Longitudinal programmes of this scale require detailed project management. We were lucky to retain a high level of continuity, trust and confidence across the core steering group. This mitigated against any adverse impact from unexpected changes that needed to be made to the programme and helped us with quality assurance. Formally contracting all key partners also helped to ensure commitment.

The programme was set up as a piece of action research and because there was a University partner and third parties including children were involved in the initiative the proposal had to pass through the University’s ethics committee. Having a long run-in time was therefore helpful.

We knew it would be important to recruit generous, reflective artists who had experience of promoting creative writing through their creative interventions in the classroom and who were also experienced trainers. We interviewed widely at the start of the programme and this selection process was crucial to the programme’s success. We were also able to diversify the background of artists by meeting a wider field.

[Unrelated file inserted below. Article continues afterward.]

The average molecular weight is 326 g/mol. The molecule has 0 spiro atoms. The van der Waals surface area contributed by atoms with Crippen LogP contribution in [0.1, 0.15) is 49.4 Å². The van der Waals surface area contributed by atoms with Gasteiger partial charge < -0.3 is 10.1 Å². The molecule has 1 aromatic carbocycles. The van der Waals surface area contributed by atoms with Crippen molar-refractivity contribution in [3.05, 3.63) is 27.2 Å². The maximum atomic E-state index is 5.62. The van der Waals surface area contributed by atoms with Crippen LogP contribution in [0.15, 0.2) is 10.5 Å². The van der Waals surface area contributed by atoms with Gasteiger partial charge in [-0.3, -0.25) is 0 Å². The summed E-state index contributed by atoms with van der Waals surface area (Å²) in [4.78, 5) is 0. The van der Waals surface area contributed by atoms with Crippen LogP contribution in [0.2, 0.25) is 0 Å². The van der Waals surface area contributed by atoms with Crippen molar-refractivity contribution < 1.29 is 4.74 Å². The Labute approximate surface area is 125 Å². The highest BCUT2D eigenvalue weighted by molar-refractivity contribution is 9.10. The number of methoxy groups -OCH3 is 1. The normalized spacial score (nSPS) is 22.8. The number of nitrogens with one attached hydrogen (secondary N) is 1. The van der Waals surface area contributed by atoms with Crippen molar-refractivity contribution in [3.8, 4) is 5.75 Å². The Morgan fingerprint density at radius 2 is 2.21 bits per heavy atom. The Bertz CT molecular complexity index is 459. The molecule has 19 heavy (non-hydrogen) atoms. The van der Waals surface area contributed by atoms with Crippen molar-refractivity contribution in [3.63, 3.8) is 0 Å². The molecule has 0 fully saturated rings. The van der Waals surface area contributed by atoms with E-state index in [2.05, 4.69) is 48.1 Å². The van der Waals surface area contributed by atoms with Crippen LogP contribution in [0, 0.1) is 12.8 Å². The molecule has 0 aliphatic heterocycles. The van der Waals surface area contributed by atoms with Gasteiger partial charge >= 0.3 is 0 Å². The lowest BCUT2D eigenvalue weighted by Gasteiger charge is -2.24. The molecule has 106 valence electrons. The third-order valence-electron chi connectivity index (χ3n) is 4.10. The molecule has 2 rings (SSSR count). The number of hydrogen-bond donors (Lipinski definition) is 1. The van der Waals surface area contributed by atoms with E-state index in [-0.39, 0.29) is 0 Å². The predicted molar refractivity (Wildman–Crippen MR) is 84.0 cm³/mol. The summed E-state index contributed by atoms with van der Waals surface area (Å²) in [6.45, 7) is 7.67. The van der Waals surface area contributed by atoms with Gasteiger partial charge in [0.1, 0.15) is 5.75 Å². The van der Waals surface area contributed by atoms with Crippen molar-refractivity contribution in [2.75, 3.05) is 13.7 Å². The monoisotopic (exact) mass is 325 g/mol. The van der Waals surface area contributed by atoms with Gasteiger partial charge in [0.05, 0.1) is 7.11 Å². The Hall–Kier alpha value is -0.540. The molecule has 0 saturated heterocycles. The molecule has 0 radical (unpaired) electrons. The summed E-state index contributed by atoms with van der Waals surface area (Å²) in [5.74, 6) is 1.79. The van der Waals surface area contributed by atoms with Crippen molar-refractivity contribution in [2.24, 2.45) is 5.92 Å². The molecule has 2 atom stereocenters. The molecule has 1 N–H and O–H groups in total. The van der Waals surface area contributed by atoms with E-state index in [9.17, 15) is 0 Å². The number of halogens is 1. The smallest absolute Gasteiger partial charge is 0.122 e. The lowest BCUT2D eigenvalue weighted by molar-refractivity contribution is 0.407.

The University hired an independent literacy consultant to review samples of written work annually from 6 children per participating class and make criterion referenced judgement about progress. However, at the end of the first year, headteachers quickly requested that their staff be more involved in negotiating the criteria for assessing the quality of creative writing. It was also necessary to alter criteria for the youngest children. For years two and three, amended criteria were used.